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Homemade Ice cream problems

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WabbitNY Aug 31, 2011 08:06 PM

I finally signed up since I couldn't find answers to my questions this time. A quick thank you to all other members that have provided me with so many clues in the past... ;-)

So here is the deal, I bought the Kitchenaid Ice cream maker attachment. I made my first ice cream (corn and honey) and it came out pretty ok although I did not chill the custard further then room temp.

Then I read that my freezer should be on the highest setting so I cranked it up. I had half of the SAME custard left over since it hadn't all fit at once. I churned it the next day in the now ultra cold bowl. After 5 minutes the machine started "clicking" and the whisk started getting stuck because the ice cream was already very firm. I took it out to ripen and already saw that it did not go up in volume like the day before. Of course then it also got rock hard in the freezer.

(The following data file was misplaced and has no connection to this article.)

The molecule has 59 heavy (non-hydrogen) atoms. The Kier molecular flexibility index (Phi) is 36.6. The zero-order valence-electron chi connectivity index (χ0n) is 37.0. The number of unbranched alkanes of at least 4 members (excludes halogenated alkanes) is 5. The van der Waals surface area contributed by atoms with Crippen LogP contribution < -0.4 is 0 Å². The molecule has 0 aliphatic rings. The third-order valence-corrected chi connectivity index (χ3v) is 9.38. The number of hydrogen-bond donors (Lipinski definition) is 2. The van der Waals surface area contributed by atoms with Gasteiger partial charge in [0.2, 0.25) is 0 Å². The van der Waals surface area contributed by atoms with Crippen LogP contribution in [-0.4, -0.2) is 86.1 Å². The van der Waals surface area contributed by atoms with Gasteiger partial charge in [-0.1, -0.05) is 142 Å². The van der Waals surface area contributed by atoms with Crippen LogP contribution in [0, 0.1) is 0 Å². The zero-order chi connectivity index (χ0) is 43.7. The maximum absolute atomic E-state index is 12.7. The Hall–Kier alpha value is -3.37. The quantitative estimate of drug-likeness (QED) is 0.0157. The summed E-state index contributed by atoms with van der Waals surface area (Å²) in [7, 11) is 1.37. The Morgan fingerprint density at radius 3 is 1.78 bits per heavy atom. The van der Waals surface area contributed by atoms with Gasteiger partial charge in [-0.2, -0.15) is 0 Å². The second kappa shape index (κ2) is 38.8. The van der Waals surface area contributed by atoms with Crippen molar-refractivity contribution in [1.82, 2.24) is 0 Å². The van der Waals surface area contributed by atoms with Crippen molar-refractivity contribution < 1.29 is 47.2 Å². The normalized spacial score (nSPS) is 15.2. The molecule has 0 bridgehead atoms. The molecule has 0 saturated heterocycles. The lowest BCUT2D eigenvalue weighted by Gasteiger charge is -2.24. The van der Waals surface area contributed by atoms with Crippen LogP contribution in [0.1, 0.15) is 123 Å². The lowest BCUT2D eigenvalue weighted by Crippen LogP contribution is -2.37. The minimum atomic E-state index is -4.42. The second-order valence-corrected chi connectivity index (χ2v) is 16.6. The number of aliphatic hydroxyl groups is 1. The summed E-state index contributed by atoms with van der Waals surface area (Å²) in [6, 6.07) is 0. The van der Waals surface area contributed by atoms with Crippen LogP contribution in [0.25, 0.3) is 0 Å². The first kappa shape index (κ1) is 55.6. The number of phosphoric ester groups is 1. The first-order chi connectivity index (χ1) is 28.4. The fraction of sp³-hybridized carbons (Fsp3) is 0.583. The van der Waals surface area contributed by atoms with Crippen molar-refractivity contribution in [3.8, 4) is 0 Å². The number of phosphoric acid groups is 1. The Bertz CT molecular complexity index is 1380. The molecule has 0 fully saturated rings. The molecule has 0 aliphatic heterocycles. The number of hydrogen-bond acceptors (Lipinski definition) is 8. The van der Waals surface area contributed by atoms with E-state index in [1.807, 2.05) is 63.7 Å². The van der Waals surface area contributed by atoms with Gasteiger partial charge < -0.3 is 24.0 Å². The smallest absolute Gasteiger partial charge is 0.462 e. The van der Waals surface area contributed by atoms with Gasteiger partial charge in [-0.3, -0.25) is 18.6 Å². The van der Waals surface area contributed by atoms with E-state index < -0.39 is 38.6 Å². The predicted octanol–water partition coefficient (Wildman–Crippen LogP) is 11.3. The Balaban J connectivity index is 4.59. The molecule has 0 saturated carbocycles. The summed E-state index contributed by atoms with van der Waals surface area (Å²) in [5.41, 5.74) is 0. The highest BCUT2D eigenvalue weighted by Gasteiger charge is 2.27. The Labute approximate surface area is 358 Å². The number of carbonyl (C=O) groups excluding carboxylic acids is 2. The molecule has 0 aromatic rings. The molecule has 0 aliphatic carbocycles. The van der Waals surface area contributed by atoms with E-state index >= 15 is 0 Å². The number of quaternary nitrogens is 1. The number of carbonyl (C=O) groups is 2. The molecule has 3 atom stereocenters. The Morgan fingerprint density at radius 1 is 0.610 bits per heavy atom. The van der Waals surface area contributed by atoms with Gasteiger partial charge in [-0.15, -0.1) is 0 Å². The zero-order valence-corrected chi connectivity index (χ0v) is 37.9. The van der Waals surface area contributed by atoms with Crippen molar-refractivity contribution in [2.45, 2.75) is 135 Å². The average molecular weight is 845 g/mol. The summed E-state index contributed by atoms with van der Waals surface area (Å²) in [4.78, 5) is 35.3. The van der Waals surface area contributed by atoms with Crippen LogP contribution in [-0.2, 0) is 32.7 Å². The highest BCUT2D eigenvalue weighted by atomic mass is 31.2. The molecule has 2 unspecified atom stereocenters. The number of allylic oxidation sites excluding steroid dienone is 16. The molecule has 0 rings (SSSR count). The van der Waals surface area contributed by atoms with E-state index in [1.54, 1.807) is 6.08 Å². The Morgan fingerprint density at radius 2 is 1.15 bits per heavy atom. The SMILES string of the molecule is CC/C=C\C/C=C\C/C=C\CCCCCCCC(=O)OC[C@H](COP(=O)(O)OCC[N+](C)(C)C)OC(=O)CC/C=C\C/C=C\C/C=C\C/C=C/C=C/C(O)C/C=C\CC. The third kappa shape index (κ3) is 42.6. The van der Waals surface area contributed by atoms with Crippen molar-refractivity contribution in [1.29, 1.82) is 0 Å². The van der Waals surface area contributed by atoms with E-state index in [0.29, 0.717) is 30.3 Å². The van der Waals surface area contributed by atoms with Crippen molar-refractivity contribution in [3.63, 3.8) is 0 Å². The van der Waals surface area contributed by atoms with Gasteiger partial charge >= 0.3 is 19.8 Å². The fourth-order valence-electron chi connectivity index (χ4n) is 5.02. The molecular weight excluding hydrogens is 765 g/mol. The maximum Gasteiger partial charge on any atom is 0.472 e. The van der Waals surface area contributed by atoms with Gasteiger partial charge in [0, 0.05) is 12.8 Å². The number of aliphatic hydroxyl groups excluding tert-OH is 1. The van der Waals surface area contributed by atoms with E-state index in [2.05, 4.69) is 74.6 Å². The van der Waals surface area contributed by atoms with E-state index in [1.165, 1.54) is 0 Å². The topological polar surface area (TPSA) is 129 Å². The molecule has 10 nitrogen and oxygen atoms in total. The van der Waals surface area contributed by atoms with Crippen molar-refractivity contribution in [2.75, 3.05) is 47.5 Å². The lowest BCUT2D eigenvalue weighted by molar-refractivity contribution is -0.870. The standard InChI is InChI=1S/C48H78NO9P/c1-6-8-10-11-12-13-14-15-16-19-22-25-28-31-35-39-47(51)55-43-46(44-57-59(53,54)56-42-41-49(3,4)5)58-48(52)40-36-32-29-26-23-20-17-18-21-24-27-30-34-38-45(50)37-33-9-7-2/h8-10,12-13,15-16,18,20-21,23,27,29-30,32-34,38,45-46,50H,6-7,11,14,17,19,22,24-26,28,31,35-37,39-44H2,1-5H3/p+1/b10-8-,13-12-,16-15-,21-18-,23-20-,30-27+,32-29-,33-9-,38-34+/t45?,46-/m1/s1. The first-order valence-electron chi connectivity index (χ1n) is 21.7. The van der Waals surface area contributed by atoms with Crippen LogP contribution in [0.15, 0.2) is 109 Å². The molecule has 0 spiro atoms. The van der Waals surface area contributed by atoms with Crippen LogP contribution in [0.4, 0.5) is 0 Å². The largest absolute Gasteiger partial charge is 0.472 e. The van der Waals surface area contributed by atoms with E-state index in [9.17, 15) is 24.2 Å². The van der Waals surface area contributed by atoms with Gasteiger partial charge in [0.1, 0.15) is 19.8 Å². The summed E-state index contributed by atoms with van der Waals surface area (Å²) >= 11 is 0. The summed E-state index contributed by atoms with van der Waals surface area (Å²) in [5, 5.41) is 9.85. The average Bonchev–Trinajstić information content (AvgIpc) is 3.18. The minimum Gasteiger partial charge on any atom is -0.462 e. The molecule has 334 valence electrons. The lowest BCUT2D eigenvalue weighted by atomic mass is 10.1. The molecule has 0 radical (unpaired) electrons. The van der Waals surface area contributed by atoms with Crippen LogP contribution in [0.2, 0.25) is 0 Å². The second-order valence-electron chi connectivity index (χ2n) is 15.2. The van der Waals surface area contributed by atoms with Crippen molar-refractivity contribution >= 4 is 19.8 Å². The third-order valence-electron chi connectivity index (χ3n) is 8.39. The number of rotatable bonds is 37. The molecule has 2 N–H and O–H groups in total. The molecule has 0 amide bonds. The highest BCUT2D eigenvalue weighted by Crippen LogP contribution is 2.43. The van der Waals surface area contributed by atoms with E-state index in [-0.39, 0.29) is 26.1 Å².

So now the question: should I have spun it longer even though the machine had trouble already? Did the custard somehow "change" in the roughly 30 hours it sat in the fridge? Should I not have the freezer so cold? How much should the ice cream go up in volume to be nice airy and creamy?

Thanks for all your tips!

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  1. ipsedixit Aug 31, 2011 08:21 PM

    Interesting.

    I don't have very much experience with the Kitchen Aid, although I have used it on occasion, so here goes for what it's worth.

    First, you should try and chill your custard before putting it in the machine -- either in an ice bath or over night in the fridge. So the fact that you did not chill the custard beyond room temp on your first attempt, seems like an issue, even though your ice cream "came out pretty ok".

    If you make ice cream again, I suggest you chill your custard thoroughly, and it probably will come out better than just "pretty ok"!

    Second, as to your second attempt and why the machine seemed to seize up, I would think it had something to do with the order of how you did things. As I recall it is critically important to start the mixer BEFORE you add the custard mixture. In other words, start the machine going so it is twirling, then pour in your cold custard.

    If you do the reverse -- custard in the bowl, then start the mixer tool, the custard might start to freeze, thereby impeding the mixing process, which seemed like what happened with you here.

    Hope that helps. Good luck.

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